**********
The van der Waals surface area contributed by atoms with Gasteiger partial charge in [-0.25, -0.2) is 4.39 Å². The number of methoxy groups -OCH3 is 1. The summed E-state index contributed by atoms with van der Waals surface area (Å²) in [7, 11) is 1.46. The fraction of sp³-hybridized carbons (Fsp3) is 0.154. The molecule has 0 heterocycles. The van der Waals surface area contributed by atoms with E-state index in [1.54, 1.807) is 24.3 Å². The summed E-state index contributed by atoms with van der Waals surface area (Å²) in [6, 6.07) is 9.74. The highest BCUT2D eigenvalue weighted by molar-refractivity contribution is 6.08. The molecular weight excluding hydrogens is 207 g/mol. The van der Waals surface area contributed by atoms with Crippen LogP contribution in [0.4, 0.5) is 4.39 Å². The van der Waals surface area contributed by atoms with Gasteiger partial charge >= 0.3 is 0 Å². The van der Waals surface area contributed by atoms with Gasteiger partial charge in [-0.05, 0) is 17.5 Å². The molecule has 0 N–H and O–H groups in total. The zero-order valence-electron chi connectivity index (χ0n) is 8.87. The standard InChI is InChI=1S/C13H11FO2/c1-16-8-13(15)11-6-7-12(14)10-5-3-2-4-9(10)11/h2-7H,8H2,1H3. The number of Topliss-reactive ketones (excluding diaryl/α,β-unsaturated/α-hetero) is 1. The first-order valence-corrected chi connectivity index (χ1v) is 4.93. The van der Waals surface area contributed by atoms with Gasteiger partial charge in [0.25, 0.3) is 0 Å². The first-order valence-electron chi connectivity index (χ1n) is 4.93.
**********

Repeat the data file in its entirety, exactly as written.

The van der Waals surface area contributed by atoms with Gasteiger partial charge in [-0.25, -0.2) is 4.39 Å². The number of methoxy groups -OCH3 is 1. The summed E-state index contributed by atoms with van der Waals surface area (Å²) in [7, 11) is 1.46. The fraction of sp³-hybridized carbons (Fsp3) is 0.154. The molecule has 0 heterocycles. The van der Waals surface area contributed by atoms with E-state index in [1.54, 1.807) is 24.3 Å². The summed E-state index contributed by atoms with van der Waals surface area (Å²) in [6, 6.07) is 9.74. The highest BCUT2D eigenvalue weighted by molar-refractivity contribution is 6.08. The molecular weight excluding hydrogens is 207 g/mol. The van der Waals surface area contributed by atoms with Crippen LogP contribution in [0.4, 0.5) is 4.39 Å². The van der Waals surface area contributed by atoms with Gasteiger partial charge >= 0.3 is 0 Å². The van der Waals surface area contributed by atoms with Gasteiger partial charge in [-0.05, 0) is 17.5 Å². The molecule has 0 N–H and O–H groups in total. The zero-order valence-electron chi connectivity index (χ0n) is 8.87. The standard InChI is InChI=1S/C13H11FO2/c1-16-8-13(15)11-6-7-12(14)10-5-3-2-4-9(10)11/h2-7H,8H2,1H3. The number of Topliss-reactive ketones (excluding diaryl/α,β-unsaturated/α-hetero) is 1. The first-order valence-corrected chi connectivity index (χ1v) is 4.93. The van der Waals surface area contributed by atoms with Gasteiger partial charge in [0.25, 0.3) is 0 Å². The first-order valence-electron chi connectivity index (χ1n) is 4.93.